Restaurant digest

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Indy Lifestyle Online
Though "former chef" might have been more elegant, the legend at the bottom of Mark Prescott's business card for the White Hart at Nayland reads "ex-Chef of the Roux Brothers". Here are some other restaurants with Roux-trained chefs in the kitchens.

BELFAST

The piped jazz, modern furniture and smiling Canadian manager might seem a bit slick, a bit international, yet The Roscoff, 7 Lesley House, Shaftesbury Square (01232-331532), has soul. Its opening by Paul and Jeanne Rankin in the late Eighties was a big thing, not least because of the Rankins' Roux pedigree. They met when working together at Le Gavroche, and the classical skills they acquired there show, yet it was a tour cooking across Canada and California that taught them to lighten their food for greater digestibility. She is a great baker and pastry cook, he the chef. Their food has a local flavour, so one might find a perfect beetroot and smoked fish salad with horseradish dressing, or a delicious variety of local venison. Open lunch Mon-Fri, 12.15-2.15pm, dinner Mon-Sat, 6.30-10.15pm. Three-course set lunch, pounds 14.50, dinner pounds 24.95. About pounds 25-pounds 35

LONDON

The daubes of beef and perfect lemon tarts served in Marco Pierre White's ever-growing stable of restaurants are so Roux as to be more Roux than Roux food itself. A less obvious graduate of the same school is Rowley Leigh, chef of Kensington Place, 201 Kensington Church Street, W8 (0171- 727 3184). The place is Buck Rogers-issue modern, very glamorous. Service exemplary, it has dash and flair. Food is modern with classical underpinnings, so while you find trendy bruschettas topped with unlikely luxury items (truffle paste and pigeon and so on), there are also perfect omelettes and salads. Fish is particularly good here. Open lunch daily, 12noon-3pm (3.30, Sat and Sun) and dinner, 6.30-11.45pm (10.15 Sun). Three-course set lunch pounds 14.50. About pounds 20-pounds 35. Vegetarian meals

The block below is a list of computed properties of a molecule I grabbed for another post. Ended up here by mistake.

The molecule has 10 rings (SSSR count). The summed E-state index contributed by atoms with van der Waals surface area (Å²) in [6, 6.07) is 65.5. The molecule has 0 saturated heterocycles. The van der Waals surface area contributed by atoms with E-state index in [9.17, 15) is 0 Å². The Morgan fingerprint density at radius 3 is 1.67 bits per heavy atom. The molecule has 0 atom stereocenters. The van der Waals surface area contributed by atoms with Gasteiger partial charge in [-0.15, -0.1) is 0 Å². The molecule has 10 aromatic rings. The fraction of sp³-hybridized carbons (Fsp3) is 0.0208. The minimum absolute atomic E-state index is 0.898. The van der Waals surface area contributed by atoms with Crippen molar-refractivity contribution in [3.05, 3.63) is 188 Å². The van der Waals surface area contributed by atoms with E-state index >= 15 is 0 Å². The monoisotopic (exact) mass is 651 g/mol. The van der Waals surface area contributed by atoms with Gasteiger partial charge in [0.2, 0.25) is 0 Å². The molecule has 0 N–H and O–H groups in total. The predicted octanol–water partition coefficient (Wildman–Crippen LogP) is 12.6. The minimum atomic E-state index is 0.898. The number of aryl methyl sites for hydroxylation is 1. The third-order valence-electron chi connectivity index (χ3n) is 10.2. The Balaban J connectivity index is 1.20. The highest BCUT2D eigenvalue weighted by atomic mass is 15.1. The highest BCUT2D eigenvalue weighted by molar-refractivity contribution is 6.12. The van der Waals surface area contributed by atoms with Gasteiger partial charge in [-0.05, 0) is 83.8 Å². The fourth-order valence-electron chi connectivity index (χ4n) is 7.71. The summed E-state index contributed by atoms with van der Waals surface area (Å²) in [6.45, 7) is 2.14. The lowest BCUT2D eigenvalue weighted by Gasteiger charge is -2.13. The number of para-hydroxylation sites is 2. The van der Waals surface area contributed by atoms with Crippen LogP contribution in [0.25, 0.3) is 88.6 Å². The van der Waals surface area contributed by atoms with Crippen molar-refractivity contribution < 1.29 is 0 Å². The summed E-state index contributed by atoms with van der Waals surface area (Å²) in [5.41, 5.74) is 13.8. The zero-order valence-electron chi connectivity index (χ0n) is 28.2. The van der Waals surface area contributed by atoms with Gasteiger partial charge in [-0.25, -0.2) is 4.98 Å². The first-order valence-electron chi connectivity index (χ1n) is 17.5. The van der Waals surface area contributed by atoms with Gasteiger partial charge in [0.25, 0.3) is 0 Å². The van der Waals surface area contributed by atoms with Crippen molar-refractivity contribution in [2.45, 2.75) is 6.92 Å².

NORTH YORKSHIRE

Opinion is divided in the catering world about the wisdom of naming a restaurant after oneself. Certainly, it is tricky to sell Chez Nico if Nico does not come with the fixtures and fittings. Perhaps this is why the restaurant of the Roux-trained chef, Michael Hjort, is called Melton's, 7 Scarcroft Road, York (01904-634341). At any rate, it might just as profitably be called A Very Nice Place. Set in what was once a cornershop or a private home in a Victorian terrace, it is dinky, to be sure. Yet the running of the place is couth and confident: Michael Hjort can cook, be it venison with Cumberland sauce or conservative runs on flavours of the day, such as fillet of beef with polenta. While food is served with northern generosity, pricing reflects northern reserve: set-price lunch pounds 14.50 (also available at dinner for those willing to leave by 7.45pm), dinner pounds 19.50, total about pounds 20-pounds 30. Open lunch Tues- Sun, 12noon-2pm, dinner Mon-Sat, 5.30-10pm

NORWICH

Its homey-look is like something out of Twin Peaks, but St Benedict's Grill, 9 Benedict's Street (01603-765377), is for real. And the food, be it kitchen-made bangers and mash, or green salads spiked with tarragon, is good. Only when one eats, does it become evident the chef-proprietor, Nigel Raffles, was Roux-trained. Open Tues-Sat, lunch 12noon-2pm, dinner 7-10.30pm. About pounds 15-pounds 20

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